By Tim Malloy
Don’t be boxed in by the wording of the NFHS Intentional Foul rule.
“But I Know It When I See It.”
Supreme Court Justice Potter Stewart spoke these famous words 50 years ago on a ruling pertaining to the classification of certain adult material, he, ‘knew it when he saw it.’
And so is the case with NFHS Intentional Fouls…You may find it challenging to explain precisely ‘the shades of gray’ that turns the dial on player contact and what ratchets it up from a common foul to an intentional foul, but you better know it when you see it.
The inconsistent rulings on this matter were likely part of the reason Intentional Fouls have been an NFHS Point of Emphasis during several seasons
We always try to provide reality-based insight and commentary that will help you be a more effective game manager, which will improve your standing with coaches, your assignor and your fellow official, so in this post we look at Intentional Fouls, and suggest that you be mindful to not be too literal in your interpretation of NFHS Rule 4-19-3.
Dissecting the rule, we read in part that an Intentional Foul “may or may not be premeditated…and is not based solely on the severity of the act…”
The sole mission of every team when they are playing defense is premeditated: to not let their opponent score….So every bump, clutch and grab is done with the ‘intent’ to prevent a basket from being scored against them, and to regain possession of the basketball as quickly as possible.
This means you need to be able to distinguish between a A-1 grabbing B-1 as B-1 tries to slash to the basket; and A-1 desperately grabbing B-1’s as B-1 has created ample separation and is about to receive a pass for an easy attempt at a layup.
And you need to be able to make the distinction between common foul or intentional foul in warp speed time.
You have to know it when you see it.
And while the rule advises not to only focus on defensive fouls that are severe; you would be wise to put your judgment in hyper-drive when there is contact that brings the offensive team’s coach and its spectators to their feet in righteous protest.
The calling official will gain precious extra time to decide whether to rule an Intention Foul as he/she runs with a raised fist to the tangled bodies on the floor. While you are separating the combatants, you are reviewing the play in your mind’s eye. Your partners may offer some quick insight, and then its time to move to the reporting area and let everyone know if what just transpired rose to the level of being ruled an Intentional Foul.
Was this foul different than all of the other common fouls called in this contest?
Officials might be aided if the NFHS would consider adding a new signal to indicate an “excessive foul.” This would provide more clarity as to why the referees are awarding two free throws and the ball for the scenario of a clean competitive play that results in a hard foul.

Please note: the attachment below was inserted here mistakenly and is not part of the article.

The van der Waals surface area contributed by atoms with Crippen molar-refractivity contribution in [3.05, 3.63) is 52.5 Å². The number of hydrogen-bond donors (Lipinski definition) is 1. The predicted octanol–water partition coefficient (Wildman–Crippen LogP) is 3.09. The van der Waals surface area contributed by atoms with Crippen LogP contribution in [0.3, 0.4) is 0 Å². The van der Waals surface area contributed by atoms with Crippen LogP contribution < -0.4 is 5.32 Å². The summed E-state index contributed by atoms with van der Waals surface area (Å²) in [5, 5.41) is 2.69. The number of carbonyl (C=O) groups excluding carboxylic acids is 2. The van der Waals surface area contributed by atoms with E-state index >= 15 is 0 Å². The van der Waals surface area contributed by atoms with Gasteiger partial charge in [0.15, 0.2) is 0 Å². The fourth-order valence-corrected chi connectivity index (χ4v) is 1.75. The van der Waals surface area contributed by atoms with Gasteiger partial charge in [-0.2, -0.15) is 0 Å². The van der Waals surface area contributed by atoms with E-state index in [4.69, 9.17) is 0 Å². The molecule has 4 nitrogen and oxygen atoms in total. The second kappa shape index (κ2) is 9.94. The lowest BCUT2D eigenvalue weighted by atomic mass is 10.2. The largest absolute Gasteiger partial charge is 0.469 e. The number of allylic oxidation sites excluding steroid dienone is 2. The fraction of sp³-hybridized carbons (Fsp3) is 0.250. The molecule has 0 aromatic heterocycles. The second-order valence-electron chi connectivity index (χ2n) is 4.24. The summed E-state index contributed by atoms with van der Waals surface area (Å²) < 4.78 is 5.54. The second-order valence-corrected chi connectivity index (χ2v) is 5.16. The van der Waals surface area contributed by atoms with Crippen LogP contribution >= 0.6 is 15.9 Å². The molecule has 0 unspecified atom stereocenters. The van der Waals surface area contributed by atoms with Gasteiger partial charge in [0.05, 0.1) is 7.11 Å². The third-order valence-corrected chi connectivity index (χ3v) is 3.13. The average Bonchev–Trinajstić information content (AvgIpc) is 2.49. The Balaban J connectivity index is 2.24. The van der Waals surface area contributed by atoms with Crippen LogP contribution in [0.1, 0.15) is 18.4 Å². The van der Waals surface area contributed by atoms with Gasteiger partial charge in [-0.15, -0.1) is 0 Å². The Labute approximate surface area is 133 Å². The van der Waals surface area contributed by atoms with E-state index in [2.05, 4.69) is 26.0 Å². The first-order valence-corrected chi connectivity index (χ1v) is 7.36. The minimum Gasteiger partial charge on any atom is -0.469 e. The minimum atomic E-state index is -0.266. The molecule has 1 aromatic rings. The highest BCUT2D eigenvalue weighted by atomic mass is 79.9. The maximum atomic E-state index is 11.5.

It would certainly go a long way to reducing the wailing of, “he/she was playing the ball!!” by coaches, players and fans.
Rule 4-19-3 also counsels us about, “contact that neutralizes an opponent’s obvious advantage…contact away from the ball….and contact designed to specifically stop the clock,” and all call for steady, consistent and big picture judgement.
An obvious mismatch (small vs tall) can bring about a ‘deliberate’ foul, without it being an intentional foul.A defensive foul away from the game action can be ‘deliberate’ without it being intentional.And a foul in the final minutes of a game can be a deliberate strategy that does not warrant an intentional foul.
You just have to know it when you see it.
So it to that end that we suggest you strive to find that perfect balance between the theory of the written rule, and the reality and context of its application in a competitive, heated moment.
While authors and editors are largely correct in their challenge for all officials to muster their courage and call an Intentional Foul when it warrants such a call; you would be wise to tread cautiously and not misinterpret rule book language that will damage the game at hand, and your future reputation.
A proven strategy for success in any walk of life is to model people who have already achieved the level of success you desire. And I would suggest if you monitored the work of battle-tested veteran referees (your cable TV package offers a plethora of college games almost every night for this exercise) you will see officials who use great discretion when it comes to dropping an Intentional Foul on a team.
Think about all of the close games you have watched that became a parade to the foul line in the final minutes as the trailing team employed a tactic of fouling with the obvious intent of stopping the clock and the hope of regaining possession after a couple of missed free throws…
How many of those games can you remember an Intentional Foul being called?
It’s my guess, not too many…
The point is to exercise a solid common sense, reality-based officiating mindset so as not to get buried because you dug too deep into NFHS Rule 4-19-3 on Intentional Fouls.